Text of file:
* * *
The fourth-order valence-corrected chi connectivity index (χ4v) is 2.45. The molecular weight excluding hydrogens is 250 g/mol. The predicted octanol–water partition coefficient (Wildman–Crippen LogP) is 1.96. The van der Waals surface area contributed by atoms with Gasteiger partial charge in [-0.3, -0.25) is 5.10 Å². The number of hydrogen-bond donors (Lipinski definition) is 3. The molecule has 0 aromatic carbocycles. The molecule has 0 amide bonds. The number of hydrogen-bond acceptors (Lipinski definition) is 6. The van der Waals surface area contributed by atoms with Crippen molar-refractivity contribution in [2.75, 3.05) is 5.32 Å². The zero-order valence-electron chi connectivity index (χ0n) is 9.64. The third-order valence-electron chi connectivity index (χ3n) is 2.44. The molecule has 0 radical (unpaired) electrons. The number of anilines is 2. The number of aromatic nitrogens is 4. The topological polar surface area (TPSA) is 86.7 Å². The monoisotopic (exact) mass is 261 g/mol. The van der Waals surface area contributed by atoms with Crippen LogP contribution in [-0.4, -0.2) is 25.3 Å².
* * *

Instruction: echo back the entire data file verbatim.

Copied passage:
The fourth-order valence-corrected chi connectivity index (χ4v) is 2.45. The molecular weight excluding hydrogens is 250 g/mol. The predicted octanol–water partition coefficient (Wildman–Crippen LogP) is 1.96. The van der Waals surface area contributed by atoms with Gasteiger partial charge in [-0.3, -0.25) is 5.10 Å². The number of hydrogen-bond donors (Lipinski definition) is 3. The molecule has 0 aromatic carbocycles. The molecule has 0 amide bonds. The number of hydrogen-bond acceptors (Lipinski definition) is 6. The van der Waals surface area contributed by atoms with Crippen molar-refractivity contribution in [2.75, 3.05) is 5.32 Å². The zero-order valence-electron chi connectivity index (χ0n) is 9.64. The third-order valence-electron chi connectivity index (χ3n) is 2.44. The molecule has 0 radical (unpaired) electrons. The number of anilines is 2. The number of aromatic nitrogens is 4. The topological polar surface area (TPSA) is 86.7 Å². The monoisotopic (exact) mass is 261 g/mol. The van der Waals surface area contributed by atoms with Crippen LogP contribution in [-0.4, -0.2) is 25.3 Å².